The highest bidder was a man three times the 17-year-old’s age. At least four other men in Eastern Lakes state competed, said Philips Anyang Ngong, a human rights lawyer who tried to stop the bidding last month. Among the bidders was the state’s deputy governor.
“She has been reduced to a mere commodity,” Ngong told The Associated Press, calling it “the biggest test of child abuse, trafficking and auctioning of a human being.” Everyone involved should be held accountable, he said.
Earlier this month, Nyalong became the man’s ninth wife. Photos posted on Facebook show her sitting beside the groom, wearing a lavish dress and staring despondently at the floor. The AP is using only her first name to protect her identity.
South Sudan has a deeply rooted cultural practice of paying dowries for brides, usually in the form of cows. It also has a long history of child marriage. Even though that practice is now illegal, 40 percent of girls still marry before age 18, according to the United Nations Population Fund. The practice “threatens girls’ lives” and limits prospects for their future, said Dr. Mary Otieno, the agency’s country representative.
The bidding war has caused local and international outrage. It took several days for Facebook to remove the post that first pointed out the auction, and after it was taken down other posts “glorifying” the situation remained, George Otim, country director for Plan International South Sudan, told the AP.
“This barbaric use of technology is reminiscent of latter-day slave markets. That a girl could be sold for marriage on the world’s biggest social networking site in this day and age is beyond belief,” he said. The auction was discussed, not carried out, on the site.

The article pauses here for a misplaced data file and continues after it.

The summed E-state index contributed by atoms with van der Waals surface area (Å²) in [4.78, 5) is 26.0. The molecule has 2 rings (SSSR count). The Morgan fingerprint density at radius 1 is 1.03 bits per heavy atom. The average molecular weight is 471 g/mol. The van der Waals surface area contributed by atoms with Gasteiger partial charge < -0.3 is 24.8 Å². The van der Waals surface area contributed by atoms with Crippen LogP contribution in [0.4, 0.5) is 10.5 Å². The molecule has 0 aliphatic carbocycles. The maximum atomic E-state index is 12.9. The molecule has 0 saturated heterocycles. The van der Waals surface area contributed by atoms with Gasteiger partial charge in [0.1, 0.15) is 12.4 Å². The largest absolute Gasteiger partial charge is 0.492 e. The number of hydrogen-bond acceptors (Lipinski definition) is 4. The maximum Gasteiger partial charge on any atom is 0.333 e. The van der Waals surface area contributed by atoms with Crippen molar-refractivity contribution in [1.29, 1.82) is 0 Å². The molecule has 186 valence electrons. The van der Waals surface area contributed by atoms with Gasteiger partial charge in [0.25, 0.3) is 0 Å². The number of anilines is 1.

Facebook did not reply to a request for comment.
While South Sudan’s government condemns the practice of child marriage it says it can’t regulate communities’ cultural norms, especially in remote areas.
“You can’t call it bidding as if it was an auction. It’s not bidding. If you see it with European eyes you’ll call it an auction,” government spokesman Ateny Wek Ateny told the AP. “You have to see it with an African eye, as it’s a tradition that goes back thousands of years. There’s no word for it in English.”
Some local lawmakers and activists disagree. In a statement released this week, the National Alliance for Women Lawyers in South Sudan called upon officials to comply with the government’s plan to end child marriage by 2030. Ending the practice includes putting a stop to the auctioning of girls.
South Sudan’s anti-human trafficking chief called the case reminiscent of others he has seen across the country, in which girls are forced or tricked into marriage after being told they are going to live with relatives and go to school instead.
“It is clear that some human trafficking practices are hidden in our culture,” John Mading said.
In other cases, some girls who grow up in the South Sudanese diaspora are brought back to the country and forced to marry. The AP spoke with several people who know girls who arrived for what they thought was a vacation, only to have their passports taken away and forced into marriage by their families.
“Some families want children to marry in their countries and in their ethnic communities, but most do it if the kids are misbehaving,” said Esther Ikere Eluzai, undersecretary for South Sudan’s ministry of gender.